Catalyzing Neighborhood Revitalization Through Strengthening Civic Infrastructure

Research Report

Catalyzing Neighborhood Revitalization Through Strengthening Civic Infrastructure

Principles for Guiding Place-Based Initiatives

Abstract

Place-based revitalization initiatives seek to make every neighborhood safe and healthy and to connect them to high-quality services. These initiatives share a few common characteristics. They concentrate resources in a specific geography; combine physical revitalization with the provision of services (e.g., health, education, and job training programs); leverage existing institutions, networks, and capital; and engage local leaders and residents. However, they have a mixed track record on whether and how much current residents benefit from such redevelopment. To address these and other limitations, more place-based initiatives are starting to marry physical revitalization with intentional efforts to build civic infrastructure. Civic infrastructure incorporates a broad view of community assets and therefore seeks to improve physical and civic assets as well as the processes, practices, and interactions those assets enable. By strengthening civic infrastructure, revitalizing physical assets can help create equitable outcomes for residents and increase community benefits.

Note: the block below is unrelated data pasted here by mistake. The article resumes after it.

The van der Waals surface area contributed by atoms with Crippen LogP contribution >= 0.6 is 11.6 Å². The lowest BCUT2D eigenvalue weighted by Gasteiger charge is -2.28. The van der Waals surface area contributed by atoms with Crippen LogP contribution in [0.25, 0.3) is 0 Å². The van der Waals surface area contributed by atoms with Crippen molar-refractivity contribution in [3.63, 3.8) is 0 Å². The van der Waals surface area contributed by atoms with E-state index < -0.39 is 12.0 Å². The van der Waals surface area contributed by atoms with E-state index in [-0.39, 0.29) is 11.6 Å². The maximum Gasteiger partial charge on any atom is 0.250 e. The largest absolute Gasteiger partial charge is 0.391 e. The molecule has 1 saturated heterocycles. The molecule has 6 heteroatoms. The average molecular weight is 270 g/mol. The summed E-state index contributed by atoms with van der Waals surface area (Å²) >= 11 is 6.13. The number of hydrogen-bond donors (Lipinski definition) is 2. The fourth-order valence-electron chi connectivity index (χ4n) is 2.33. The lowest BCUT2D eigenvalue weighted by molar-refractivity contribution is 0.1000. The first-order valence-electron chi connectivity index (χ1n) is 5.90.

The Chicago Prize, a 2019 philanthropic challenge of the Pritzker Traubert Foundation, presents an opportunity to demonstrate how physical revitalization projects that strengthen civic infrastructure can catalyze economic activity that improves outcomes for current residents. In this report, we articulate six principles, gleaned from years of place-based practice and research, to guide how applicants, judges, and others approach the Chicago Prize. Although few place-based initiatives have integrated all of these principles, these principles offer a comprehensive approach that strengthens civic infrastructure, catalyzes neighborhood economic activity, and ultimately improves economic and social outcomes for nearby residents. These principles include

  • applying an asset-based approach;
  • matching revitalization strategy to neighborhood conditions and context;
  • aligning policies, programs, and investments across sectors, levels, and systems;
  • leveraging or building on-the-ground capacity to deploy capital;
  • generating economic and social benefits for the community; and
  • promoting equity and inclusion.

Although these six principles are intended to inform those involved with the Chicago Prize, the Chicago Prize can also build knowledge for the philanthropic community and the broader economic and community development fields on how to design and implement place-based interventions that maximize community benefit. Because civic infrastructure uses place and pays attention to process to facilitate resident engagement and build community, the Chicago Prize provides an opportunity to learn about how catalytic investments in real estate can shape and change the relationship between place and people over time.

For more information on the Pritzker Traubert Foundation and the Chicago Prize, see www.chicagoprize.org.  

Centers

Cross-Center Initiative

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